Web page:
Don and Becky Waskosky came close to losing their home to erosion along the Le Sueur River in Mankato, Minn. in 2016 after heavy rains in the area. (Brian Peterson / Star Tribune)

That drainage is making the Le Sueur run faster when rain falls – and washing away dirt from the banks of the river. In the case of Don and Becky Waskosky, it’s washing away from their backyard. 

The couple live in a small neighborhood nestled into a curve of the river south of Mankato, with several farms nearby. When their home was built in the 1970s, they said, there were 100 feet between their back deck and the edge of the river. Today, that distance is 5 feet, followed by a steep drop-off to the river below. 

This disappearing dirt has been well-studied in the Le Sueur, included in a state funded report that noted that farming and landscape changes had increased the dirt washing down the river by four to five times. 

In 2016, extreme rains, traveling through a matrix of farmland drainage, pushed the Le Sueur dangerously high. The garage attached to a house next to the Waskoskys crumpled down a bank. That night, the couple slept in their living room, ready to go at a moment’s notice if the ground fell from under them.

As part of the Le Sueur River Watershed Network, Don and Becky Waskosky work to educate farmers about rain and erosion after nearly losing their home in Mankato, Minn. in 2016. (Brian Peterson / Star Tribune)

Through the night, “we could hear large chunks of dirt hitting the river,” Don Waskosky said. “You’d sleep for 10 minutes and wake up.”

The house survived, but three of their neighbors have now demolished their homes and left because of erosion. 

‘Forgotten the flooding years’

Some federal programs take flood-prone farmland out of production, offering incentives to farmers to set the land aside.

The Emergency Watershed Protection Floodplain Easement Program has retired thousands of flooded farm properties across the country after presidential disaster declarations, according to the Natural Resources Conservation Service (NRCS).

A marshy oxbow pond is the remnant of a river’s former path on Ray McCormick’s land in Vincennes, Ind. (Robert Scheer / Indianapolis Star)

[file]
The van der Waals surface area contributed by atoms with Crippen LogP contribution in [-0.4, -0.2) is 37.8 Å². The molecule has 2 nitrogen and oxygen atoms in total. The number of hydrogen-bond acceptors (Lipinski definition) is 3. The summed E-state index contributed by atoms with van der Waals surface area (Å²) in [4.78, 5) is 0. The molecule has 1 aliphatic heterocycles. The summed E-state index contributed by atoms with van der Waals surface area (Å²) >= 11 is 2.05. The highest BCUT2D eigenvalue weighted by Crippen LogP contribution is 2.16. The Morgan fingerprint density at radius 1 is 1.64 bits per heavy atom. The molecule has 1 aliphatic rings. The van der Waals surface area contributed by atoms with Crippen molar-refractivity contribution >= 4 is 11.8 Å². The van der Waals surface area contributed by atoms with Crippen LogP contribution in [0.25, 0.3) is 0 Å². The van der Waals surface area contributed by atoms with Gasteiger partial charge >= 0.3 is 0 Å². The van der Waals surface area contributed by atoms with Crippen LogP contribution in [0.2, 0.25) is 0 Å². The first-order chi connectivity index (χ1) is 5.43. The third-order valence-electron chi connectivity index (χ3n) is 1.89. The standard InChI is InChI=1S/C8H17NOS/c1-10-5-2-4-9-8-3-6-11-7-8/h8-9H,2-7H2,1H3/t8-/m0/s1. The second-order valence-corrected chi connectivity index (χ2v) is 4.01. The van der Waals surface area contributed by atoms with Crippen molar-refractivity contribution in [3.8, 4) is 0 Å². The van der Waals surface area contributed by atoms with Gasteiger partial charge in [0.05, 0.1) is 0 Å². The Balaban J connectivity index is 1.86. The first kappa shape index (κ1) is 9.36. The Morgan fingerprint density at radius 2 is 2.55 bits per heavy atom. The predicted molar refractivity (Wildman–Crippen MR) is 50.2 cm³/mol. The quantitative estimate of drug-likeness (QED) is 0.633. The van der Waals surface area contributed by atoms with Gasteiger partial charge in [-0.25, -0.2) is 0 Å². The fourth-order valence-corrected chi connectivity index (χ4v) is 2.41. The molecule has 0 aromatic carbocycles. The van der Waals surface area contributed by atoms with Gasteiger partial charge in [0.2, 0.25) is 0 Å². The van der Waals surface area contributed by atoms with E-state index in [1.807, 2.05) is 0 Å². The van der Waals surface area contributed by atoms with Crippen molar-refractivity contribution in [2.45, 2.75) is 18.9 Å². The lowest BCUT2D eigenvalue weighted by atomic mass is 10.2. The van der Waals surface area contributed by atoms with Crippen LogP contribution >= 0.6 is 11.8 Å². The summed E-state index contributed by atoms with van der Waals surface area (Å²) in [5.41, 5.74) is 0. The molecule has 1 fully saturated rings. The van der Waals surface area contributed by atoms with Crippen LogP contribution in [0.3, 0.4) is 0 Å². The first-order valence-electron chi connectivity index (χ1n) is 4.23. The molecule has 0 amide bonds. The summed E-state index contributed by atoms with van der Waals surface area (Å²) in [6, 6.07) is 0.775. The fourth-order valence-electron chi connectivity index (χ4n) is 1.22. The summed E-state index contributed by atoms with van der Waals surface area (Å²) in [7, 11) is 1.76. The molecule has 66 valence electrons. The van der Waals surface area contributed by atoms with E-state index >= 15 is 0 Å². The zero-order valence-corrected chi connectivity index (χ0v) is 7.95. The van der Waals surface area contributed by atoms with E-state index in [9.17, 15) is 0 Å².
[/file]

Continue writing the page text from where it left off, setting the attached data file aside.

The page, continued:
But more farmers want easements than there is money available. After one heavy rain in March 2019 pushed the Missouri River to surge out of its banks in Iowa, manure tanks overflowed, grain bins washed away and farmers couldn’t check on their animals because roads were flooded. The deluge was part of a spring of flooding across the country that prevented plantings on 20 million acres of insured farmland, according to the American Farm Bureau.

More than 360 Iowa landowners applied to retire flooded land in 2019 – far more than could have been funded, said Sindra Jensen, a former NRCS Iowa easements coordinator who now works for NRCS at the national level. 

Landowners who don’t get an easement likely will keep farming flood-prone areas, causing further erosion and nutrient pollution in waterways. 

And those who have to wait too long for payments may also back out. Jensen said roughly half the applicants flooded in 2019 pulled out when their land dried enough to use again.   

“They have forgotten the flooding years,” Jensen said.

Gradual solutions

Individual farmers aren’t the only ones who forget about the devastation of flooding caused by climate change. 

Two of the U.S. Department of Agriculture’s largest agricultural conservation programs – which paid out $7.4 billion combined from 2017 to 2020 – used less than 12 percent of that on “climate-smart” practices, according to a study the Environmental Working Group released Sept. 28. These practices, including cover crops and reduced tilling, also help to retain rainfall.

Ray McCormick has allowed some of his cropland to turn into marsh in Vincennes, Ind. He sees his land and that of neighbors regularly flooding with increased rainfall. (Robert Scheer / Indianapolis Star)

At the same time, the U.S. paid out $17 billion in 2020 in crop insurance payouts and other subsidies to farmers that might encourage continued farming in flood-prone areas, according to the Environmental Working Group’s databases. 

But that may be changing. 

Those two big USDA conservation programs, the Environmental Quality Incentives Program and the Conservation Stewardship Program, will get nearly $12 billion more through the new Inflation Reduction Act to help farmers pay for implementing practices like growing cover crops or building wetlands.

“That extra money is definitely going to help get more farmers who want to participate funded,” said Anne Schechinger, EWG’s Midwest director. 

Curt Zingula, an Eastern Iowa landowner and retired farmer, knows the drainage tile he installed to keep his fields dry after heavy rains has the potential to harm water quality in nearby streams.

So he applied for government aid to install a saturated buffer in 2017 and now is working with the state and local government to put in a cellulosic bioreactor, essentially a woodchip trench that will filter water from 30 acres of tile lines.

“The greatest motivation is to try to reduce the nitrate load going into the streams and rivers,” he said. “I’m familiar with the hypoxia in the Gulf. Everyone needs to be part of the solution.”

This story is part of When it Rains, a special series from the Mississippi River Basin Ag & Water Desk, an editorially independent reporting network based at the University of Missouri School of Journalism in partnership with Report For America and the Society of Environmental Journalists, funded by the Walton Family Foundation.